Professional athletes have skills that go far beyond what us normal folk could ever dream of doing. But sometimes even pros seem to perform above what they should be capable of – they hit every pitch, catch every pass or sink putt after putt after putt. In other words, they get “hot.”

In basketball, the idea that making a number of shots in a row increases the chances of hitting the next attempt is called getting the “hot hand” – and wisdom states that you should always pass the ball to the hot player.

But is this just luck? Or is their success somehow propelling them on to even greater glory? To answer this, University of Pittsburgh’s Konstantinos Pelechrinis and Wayne Winston of Indiana University used a complex statistical model to evaluate the real-game experience of 153 players in the NBA. They found that the hot hand is very real – but only some players can turn the momentum of made shots into superhuman performances.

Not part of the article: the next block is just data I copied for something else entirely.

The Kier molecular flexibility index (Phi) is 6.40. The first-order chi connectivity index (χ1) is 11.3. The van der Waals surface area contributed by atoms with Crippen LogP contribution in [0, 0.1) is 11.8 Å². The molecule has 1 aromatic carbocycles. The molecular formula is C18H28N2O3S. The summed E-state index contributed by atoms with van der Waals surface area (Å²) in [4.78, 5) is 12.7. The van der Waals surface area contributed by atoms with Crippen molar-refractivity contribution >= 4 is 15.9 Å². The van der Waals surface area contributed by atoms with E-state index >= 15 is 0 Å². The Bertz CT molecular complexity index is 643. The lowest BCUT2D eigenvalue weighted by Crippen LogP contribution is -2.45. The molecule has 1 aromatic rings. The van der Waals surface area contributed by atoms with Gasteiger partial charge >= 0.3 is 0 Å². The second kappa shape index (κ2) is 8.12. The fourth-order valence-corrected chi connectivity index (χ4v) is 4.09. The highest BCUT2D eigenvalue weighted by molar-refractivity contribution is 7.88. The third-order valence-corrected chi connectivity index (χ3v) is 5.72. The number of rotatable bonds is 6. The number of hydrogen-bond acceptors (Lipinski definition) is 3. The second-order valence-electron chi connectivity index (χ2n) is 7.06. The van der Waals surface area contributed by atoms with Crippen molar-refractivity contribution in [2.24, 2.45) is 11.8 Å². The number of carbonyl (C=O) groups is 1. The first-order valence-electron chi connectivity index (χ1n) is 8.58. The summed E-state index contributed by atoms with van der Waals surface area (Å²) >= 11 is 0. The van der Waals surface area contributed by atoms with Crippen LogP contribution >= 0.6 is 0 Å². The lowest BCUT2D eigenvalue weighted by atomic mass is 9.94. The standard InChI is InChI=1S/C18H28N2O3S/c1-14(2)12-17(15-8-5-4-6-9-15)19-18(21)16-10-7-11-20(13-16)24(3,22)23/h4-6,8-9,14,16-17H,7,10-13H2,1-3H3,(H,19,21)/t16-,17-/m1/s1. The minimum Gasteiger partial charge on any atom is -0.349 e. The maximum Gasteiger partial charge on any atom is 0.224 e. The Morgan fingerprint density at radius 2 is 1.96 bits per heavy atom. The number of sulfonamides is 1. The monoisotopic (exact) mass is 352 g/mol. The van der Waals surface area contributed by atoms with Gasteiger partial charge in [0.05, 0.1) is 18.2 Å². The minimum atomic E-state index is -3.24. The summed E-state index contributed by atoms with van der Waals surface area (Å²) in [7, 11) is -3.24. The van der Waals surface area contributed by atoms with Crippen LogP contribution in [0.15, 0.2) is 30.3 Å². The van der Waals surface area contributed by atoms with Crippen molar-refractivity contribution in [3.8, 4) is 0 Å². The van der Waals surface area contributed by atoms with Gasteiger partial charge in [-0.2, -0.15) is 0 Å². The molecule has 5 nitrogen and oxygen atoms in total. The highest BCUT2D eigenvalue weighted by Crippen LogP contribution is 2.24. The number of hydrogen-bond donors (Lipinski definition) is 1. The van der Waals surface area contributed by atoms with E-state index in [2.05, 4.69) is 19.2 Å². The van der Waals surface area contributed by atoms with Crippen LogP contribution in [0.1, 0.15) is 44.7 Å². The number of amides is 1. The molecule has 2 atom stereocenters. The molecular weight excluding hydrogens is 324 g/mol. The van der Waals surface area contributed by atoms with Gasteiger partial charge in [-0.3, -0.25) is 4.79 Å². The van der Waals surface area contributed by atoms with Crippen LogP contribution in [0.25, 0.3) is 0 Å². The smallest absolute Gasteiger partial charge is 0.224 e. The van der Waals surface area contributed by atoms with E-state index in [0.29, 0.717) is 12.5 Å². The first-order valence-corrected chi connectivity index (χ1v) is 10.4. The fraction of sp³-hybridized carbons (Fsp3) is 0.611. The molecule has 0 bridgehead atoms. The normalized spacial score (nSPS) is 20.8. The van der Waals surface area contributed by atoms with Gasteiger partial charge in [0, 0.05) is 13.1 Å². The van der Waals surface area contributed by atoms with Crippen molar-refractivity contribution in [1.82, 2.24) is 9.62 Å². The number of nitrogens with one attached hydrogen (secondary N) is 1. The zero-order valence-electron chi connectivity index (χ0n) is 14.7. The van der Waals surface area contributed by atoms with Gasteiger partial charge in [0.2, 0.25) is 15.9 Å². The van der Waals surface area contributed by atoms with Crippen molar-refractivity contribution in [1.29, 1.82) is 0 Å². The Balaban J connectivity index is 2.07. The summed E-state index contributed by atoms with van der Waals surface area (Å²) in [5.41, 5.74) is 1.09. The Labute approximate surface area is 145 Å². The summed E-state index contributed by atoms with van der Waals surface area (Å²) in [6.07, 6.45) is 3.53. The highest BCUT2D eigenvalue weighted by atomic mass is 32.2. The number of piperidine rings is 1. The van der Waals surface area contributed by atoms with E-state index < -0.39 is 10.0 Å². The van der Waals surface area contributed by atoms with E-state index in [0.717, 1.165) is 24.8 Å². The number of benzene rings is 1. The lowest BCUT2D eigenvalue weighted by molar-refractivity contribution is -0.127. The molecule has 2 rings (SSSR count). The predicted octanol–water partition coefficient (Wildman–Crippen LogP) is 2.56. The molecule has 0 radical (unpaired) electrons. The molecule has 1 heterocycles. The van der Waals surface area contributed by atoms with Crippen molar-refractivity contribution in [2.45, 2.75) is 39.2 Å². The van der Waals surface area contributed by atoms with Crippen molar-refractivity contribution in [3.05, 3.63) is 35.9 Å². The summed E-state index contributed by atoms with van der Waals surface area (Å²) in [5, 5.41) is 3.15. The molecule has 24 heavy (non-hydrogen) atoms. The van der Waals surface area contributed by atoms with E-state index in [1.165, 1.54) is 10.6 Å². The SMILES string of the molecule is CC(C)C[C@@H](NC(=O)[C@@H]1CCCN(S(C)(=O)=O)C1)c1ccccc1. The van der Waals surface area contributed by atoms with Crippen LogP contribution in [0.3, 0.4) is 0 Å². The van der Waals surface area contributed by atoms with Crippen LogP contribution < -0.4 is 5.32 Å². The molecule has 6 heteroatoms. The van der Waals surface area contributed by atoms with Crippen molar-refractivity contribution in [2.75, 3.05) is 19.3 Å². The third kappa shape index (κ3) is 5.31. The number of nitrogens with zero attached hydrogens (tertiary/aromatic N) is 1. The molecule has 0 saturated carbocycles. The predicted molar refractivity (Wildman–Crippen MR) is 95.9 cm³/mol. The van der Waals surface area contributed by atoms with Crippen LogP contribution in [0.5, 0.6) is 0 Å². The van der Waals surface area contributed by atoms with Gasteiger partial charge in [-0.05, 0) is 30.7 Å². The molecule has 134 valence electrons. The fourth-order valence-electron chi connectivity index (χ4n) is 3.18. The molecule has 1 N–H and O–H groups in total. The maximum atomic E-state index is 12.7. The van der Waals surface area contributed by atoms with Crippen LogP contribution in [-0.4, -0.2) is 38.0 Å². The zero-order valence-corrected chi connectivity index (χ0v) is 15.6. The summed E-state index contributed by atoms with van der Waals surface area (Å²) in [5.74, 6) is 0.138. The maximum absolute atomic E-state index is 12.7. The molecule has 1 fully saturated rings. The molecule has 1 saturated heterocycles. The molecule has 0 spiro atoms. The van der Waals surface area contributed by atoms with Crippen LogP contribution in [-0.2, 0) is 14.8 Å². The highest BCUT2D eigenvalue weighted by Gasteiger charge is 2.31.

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Daniel Merino

Assistant Science Editor & Co-Host of The Conversation Weekly Podcast

Kevin Durant is one of the NBA players who shows the ability to go on hot streaks. AP Photo/Seth Wenig

The ‘hot hand’ is a real basketball phenomenon – but only some players have the ability to go on these basket-making streaks

Konstantinos Pelechrinis, University of Pittsburgh; Wayne Winston, Indiana University

A study shows that a select group of NBA players really do go on hot streaks by making more shots in a row than statistics suggest they should.

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